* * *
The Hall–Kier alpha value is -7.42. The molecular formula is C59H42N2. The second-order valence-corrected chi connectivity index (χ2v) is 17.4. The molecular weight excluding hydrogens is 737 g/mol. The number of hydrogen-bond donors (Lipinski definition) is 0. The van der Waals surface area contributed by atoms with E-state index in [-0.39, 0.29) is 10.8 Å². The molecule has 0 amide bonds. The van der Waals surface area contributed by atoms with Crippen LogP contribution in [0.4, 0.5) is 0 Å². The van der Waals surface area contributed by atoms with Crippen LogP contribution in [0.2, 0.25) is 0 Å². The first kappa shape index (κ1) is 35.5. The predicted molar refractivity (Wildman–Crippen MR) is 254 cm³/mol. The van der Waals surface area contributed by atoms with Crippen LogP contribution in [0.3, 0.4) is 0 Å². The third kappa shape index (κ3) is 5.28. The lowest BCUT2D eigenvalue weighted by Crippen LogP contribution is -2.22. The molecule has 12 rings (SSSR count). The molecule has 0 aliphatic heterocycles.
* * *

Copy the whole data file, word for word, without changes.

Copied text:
The Hall–Kier alpha value is -7.42. The molecular formula is C59H42N2. The second-order valence-corrected chi connectivity index (χ2v) is 17.4. The molecular weight excluding hydrogens is 737 g/mol. The number of hydrogen-bond donors (Lipinski definition) is 0. The van der Waals surface area contributed by atoms with E-state index in [-0.39, 0.29) is 10.8 Å². The molecule has 0 amide bonds. The van der Waals surface area contributed by atoms with Crippen LogP contribution in [0.4, 0.5) is 0 Å². The van der Waals surface area contributed by atoms with Crippen LogP contribution in [0.2, 0.25) is 0 Å². The first kappa shape index (κ1) is 35.5. The predicted molar refractivity (Wildman–Crippen MR) is 254 cm³/mol. The van der Waals surface area contributed by atoms with Crippen LogP contribution in [0.3, 0.4) is 0 Å². The third kappa shape index (κ3) is 5.28. The lowest BCUT2D eigenvalue weighted by Crippen LogP contribution is -2.22. The molecule has 12 rings (SSSR count). The molecule has 0 aliphatic heterocycles.